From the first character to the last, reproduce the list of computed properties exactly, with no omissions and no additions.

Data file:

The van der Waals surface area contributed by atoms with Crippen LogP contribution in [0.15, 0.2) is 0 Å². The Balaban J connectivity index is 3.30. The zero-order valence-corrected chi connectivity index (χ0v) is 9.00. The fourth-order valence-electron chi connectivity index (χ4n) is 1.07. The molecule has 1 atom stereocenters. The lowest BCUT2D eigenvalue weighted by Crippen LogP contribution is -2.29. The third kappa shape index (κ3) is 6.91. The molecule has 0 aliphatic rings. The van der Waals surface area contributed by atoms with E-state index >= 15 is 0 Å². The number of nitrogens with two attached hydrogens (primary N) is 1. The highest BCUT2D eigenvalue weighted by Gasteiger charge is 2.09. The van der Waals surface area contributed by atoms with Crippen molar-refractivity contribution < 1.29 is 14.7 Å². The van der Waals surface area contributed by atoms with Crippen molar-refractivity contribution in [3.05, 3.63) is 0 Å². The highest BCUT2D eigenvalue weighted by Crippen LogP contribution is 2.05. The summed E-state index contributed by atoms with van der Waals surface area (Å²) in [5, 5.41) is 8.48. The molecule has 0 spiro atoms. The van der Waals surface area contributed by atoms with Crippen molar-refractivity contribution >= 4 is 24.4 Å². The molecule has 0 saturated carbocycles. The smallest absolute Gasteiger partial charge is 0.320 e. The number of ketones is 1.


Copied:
The van der Waals surface area contributed by atoms with Crippen LogP contribution in [0.15, 0.2) is 0 Å². The Balaban J connectivity index is 3.30. The zero-order valence-corrected chi connectivity index (χ0v) is 9.00. The fourth-order valence-electron chi connectivity index (χ4n) is 1.07. The molecule has 1 atom stereocenters. The lowest BCUT2D eigenvalue weighted by Crippen LogP contribution is -2.29. The third kappa shape index (κ3) is 6.91. The molecule has 0 aliphatic rings. The van der Waals surface area contributed by atoms with E-state index >= 15 is 0 Å². The number of nitrogens with two attached hydrogens (primary N) is 1. The highest BCUT2D eigenvalue weighted by Gasteiger charge is 2.09. The van der Waals surface area contributed by atoms with Crippen molar-refractivity contribution < 1.29 is 14.7 Å². The van der Waals surface area contributed by atoms with Crippen molar-refractivity contribution in [3.05, 3.63) is 0 Å². The highest BCUT2D eigenvalue weighted by Crippen LogP contribution is 2.05. The summed E-state index contributed by atoms with van der Waals surface area (Å²) in [5, 5.41) is 8.48. The molecule has 0 spiro atoms. The van der Waals surface area contributed by atoms with Crippen molar-refractivity contribution >= 4 is 24.4 Å². The molecule has 0 saturated carbocycles. The smallest absolute Gasteiger partial charge is 0.320 e. The number of ketones is 1.